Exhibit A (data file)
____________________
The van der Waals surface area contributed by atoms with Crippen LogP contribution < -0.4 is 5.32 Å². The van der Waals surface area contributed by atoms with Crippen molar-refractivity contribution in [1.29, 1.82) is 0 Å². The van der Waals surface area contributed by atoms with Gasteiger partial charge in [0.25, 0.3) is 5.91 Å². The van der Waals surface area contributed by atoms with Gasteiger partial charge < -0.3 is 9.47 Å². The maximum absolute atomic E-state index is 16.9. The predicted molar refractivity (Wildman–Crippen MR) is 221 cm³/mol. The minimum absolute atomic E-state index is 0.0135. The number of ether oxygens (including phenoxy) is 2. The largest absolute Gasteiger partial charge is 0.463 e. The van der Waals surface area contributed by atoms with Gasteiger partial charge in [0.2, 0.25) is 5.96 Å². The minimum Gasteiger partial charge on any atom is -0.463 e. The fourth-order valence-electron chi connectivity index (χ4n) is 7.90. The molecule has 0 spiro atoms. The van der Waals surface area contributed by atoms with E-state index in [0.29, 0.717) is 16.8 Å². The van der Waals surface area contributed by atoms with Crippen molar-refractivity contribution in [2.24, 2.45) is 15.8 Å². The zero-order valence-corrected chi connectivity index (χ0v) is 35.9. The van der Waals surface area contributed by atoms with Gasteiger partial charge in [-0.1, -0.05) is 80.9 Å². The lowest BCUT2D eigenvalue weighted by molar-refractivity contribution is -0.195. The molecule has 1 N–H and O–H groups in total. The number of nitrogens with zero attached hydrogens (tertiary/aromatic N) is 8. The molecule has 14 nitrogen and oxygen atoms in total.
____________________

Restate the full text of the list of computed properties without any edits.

The van der Waals surface area contributed by atoms with Crippen LogP contribution < -0.4 is 5.32 Å². The van der Waals surface area contributed by atoms with Crippen molar-refractivity contribution in [1.29, 1.82) is 0 Å². The van der Waals surface area contributed by atoms with Gasteiger partial charge in [0.25, 0.3) is 5.91 Å². The van der Waals surface area contributed by atoms with Gasteiger partial charge < -0.3 is 9.47 Å². The maximum absolute atomic E-state index is 16.9. The predicted molar refractivity (Wildman–Crippen MR) is 221 cm³/mol. The minimum absolute atomic E-state index is 0.0135. The number of ether oxygens (including phenoxy) is 2. The largest absolute Gasteiger partial charge is 0.463 e. The van der Waals surface area contributed by atoms with Gasteiger partial charge in [0.2, 0.25) is 5.96 Å². The minimum Gasteiger partial charge on any atom is -0.463 e. The fourth-order valence-electron chi connectivity index (χ4n) is 7.90. The molecule has 0 spiro atoms. The van der Waals surface area contributed by atoms with E-state index in [0.29, 0.717) is 16.8 Å². The van der Waals surface area contributed by atoms with Crippen molar-refractivity contribution in [2.24, 2.45) is 15.8 Å². The zero-order valence-corrected chi connectivity index (χ0v) is 35.9. The van der Waals surface area contributed by atoms with Gasteiger partial charge in [-0.1, -0.05) is 80.9 Å². The lowest BCUT2D eigenvalue weighted by molar-refractivity contribution is -0.195. The molecule has 1 N–H and O–H groups in total. The number of nitrogens with zero attached hydrogens (tertiary/aromatic N) is 8. The molecule has 14 nitrogen and oxygen atoms in total.